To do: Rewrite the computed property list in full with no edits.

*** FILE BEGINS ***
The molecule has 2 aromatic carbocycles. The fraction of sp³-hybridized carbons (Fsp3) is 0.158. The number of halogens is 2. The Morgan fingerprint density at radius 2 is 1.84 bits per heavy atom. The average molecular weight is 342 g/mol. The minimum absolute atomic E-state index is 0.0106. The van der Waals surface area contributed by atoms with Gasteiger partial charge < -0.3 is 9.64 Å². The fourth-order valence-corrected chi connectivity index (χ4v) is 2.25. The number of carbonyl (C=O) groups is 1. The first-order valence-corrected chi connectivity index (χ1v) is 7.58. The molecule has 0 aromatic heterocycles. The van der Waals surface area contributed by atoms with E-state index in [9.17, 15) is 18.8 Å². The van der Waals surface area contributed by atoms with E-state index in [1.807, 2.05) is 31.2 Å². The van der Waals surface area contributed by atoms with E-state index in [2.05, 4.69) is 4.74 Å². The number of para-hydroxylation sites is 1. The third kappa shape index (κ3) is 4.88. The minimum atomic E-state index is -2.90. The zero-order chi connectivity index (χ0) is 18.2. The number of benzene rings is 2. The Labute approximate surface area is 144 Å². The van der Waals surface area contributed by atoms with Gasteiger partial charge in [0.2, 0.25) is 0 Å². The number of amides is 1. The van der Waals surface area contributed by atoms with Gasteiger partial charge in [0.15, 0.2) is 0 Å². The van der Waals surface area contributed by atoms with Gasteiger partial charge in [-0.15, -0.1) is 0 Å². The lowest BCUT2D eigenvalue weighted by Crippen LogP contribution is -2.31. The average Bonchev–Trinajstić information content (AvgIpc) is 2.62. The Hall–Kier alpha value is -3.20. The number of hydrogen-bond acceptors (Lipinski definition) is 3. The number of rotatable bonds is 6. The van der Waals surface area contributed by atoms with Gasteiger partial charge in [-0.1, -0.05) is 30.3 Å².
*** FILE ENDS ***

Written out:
The molecule has 2 aromatic carbocycles. The fraction of sp³-hybridized carbons (Fsp3) is 0.158. The number of halogens is 2. The Morgan fingerprint density at radius 2 is 1.84 bits per heavy atom. The average molecular weight is 342 g/mol. The minimum absolute atomic E-state index is 0.0106. The van der Waals surface area contributed by atoms with Gasteiger partial charge < -0.3 is 9.64 Å². The fourth-order valence-corrected chi connectivity index (χ4v) is 2.25. The number of carbonyl (C=O) groups is 1. The first-order valence-corrected chi connectivity index (χ1v) is 7.58. The molecule has 0 aromatic heterocycles. The van der Waals surface area contributed by atoms with E-state index in [9.17, 15) is 18.8 Å². The van der Waals surface area contributed by atoms with E-state index in [1.807, 2.05) is 31.2 Å². The van der Waals surface area contributed by atoms with E-state index in [2.05, 4.69) is 4.74 Å². The number of para-hydroxylation sites is 1. The third kappa shape index (κ3) is 4.88. The minimum atomic E-state index is -2.90. The zero-order chi connectivity index (χ0) is 18.2. The number of benzene rings is 2. The Labute approximate surface area is 144 Å². The van der Waals surface area contributed by atoms with Gasteiger partial charge in [0.2, 0.25) is 0 Å². The number of amides is 1. The van der Waals surface area contributed by atoms with Gasteiger partial charge in [0.15, 0.2) is 0 Å². The van der Waals surface area contributed by atoms with Gasteiger partial charge in [-0.15, -0.1) is 0 Å². The lowest BCUT2D eigenvalue weighted by Crippen LogP contribution is -2.31. The average Bonchev–Trinajstić information content (AvgIpc) is 2.62. The Hall–Kier alpha value is -3.20. The number of hydrogen-bond acceptors (Lipinski definition) is 3. The number of rotatable bonds is 6. The van der Waals surface area contributed by atoms with Gasteiger partial charge in [-0.1, -0.05) is 30.3 Å².